Renewable heating specialist, Daikin UK, has admitted that it will be ready for when the heat pump market really takes off, as two surveys show that growth will not be as rapid as expected.
Last year, experts forecasted a growth of between seven and ten per cent in the heat pump market, but data released by the Building Research Services Information Association (BSRIA) last month showed that it actually declined by 13%.
Nancy Jonsson, commercial director for domestic heating and renewables at Daikin UK, said: “It has been a tough year for us. The drastic reduction in oil prices last year has done nothing to help motivate homeowners to seize the initiative with renewables and make that leap across.
“However, there are strong signs of a response for 2015 onwards and 700 heat pump installations were registered under the domestic Renewable Heat Incentive (RHI) in April alone – that is more than double the rate for February.
“As a result there are now over 2,500 new domestic heat pump installations registered under the domestic RHI and that represents 28% of the 9,000 new installations.
“There are 12,700 air to water heat pump installations registered, which represents 58% of the total, so we know they are an attractive proposition in the market.”
Looking ahead, BSRIA expects the air to water heat pump market to recover from about 19,000 units in 2014 to 25,000 in 2018, while Delta-ee, the research and consulting company, forecasts that the market will grow to 39,000 units in 2017.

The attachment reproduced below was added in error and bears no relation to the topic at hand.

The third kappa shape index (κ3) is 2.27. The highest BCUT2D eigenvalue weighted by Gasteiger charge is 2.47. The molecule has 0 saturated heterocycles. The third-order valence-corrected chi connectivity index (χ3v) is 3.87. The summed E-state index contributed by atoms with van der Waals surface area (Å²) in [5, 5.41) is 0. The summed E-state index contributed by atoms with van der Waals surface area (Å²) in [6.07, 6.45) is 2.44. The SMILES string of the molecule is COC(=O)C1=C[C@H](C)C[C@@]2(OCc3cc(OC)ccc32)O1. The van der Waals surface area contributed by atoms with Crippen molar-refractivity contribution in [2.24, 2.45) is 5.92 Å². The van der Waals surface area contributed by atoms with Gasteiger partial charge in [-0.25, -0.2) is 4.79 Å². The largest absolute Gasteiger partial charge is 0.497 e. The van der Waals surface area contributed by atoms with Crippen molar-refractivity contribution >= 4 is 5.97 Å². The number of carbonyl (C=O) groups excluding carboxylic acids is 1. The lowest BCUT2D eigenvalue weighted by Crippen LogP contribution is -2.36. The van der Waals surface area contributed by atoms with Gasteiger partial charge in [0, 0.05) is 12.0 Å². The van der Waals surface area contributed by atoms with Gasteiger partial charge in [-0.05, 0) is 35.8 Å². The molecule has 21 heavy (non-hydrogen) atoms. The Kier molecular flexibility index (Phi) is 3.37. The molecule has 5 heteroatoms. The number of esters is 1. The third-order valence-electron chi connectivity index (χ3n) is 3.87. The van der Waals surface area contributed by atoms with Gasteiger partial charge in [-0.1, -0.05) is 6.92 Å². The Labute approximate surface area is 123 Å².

“BSRIA’s forecast is slightly more conservative than Delta-ee, but whichever forecast you have read it’s clear that we must be ready and help build that demand. And we will be,” Nancy added.
Nancy also believes that installers have a vital role to play in the success of the company.
“We know we have to be as close as possible to our installers to help nurture their business, to convince them that by investing in renewables and heat pumps will pay dividends both now and in the future.
“It is vital that installers are able to promote new confidence in the RHI and are not just pursuing a business as usual approach.
“A capacity gap is warning that a lack of skills will let us down unless we can convince installers to get trained and become Microgeneration Certification Scheme accredited.
“Installers are our frontline marketing team, they are in front of householders every day of the week, so we need them out promoting our products to the consumer and we need to give them the tools and confidence to do that as effectively as possible.”
Nancy was speaking at the launch event of Daikin UK’s new loyalty scheme for installers of Daikin Altherma air-to-water heat pumps and renewable heating products. The scheme, called Daikin KEY, is designed to unlock the potential of the renewables market for traditional heating installers, while rewarding Daikin customers with exclusive tools, free training and merchandise that are KEY to installer success.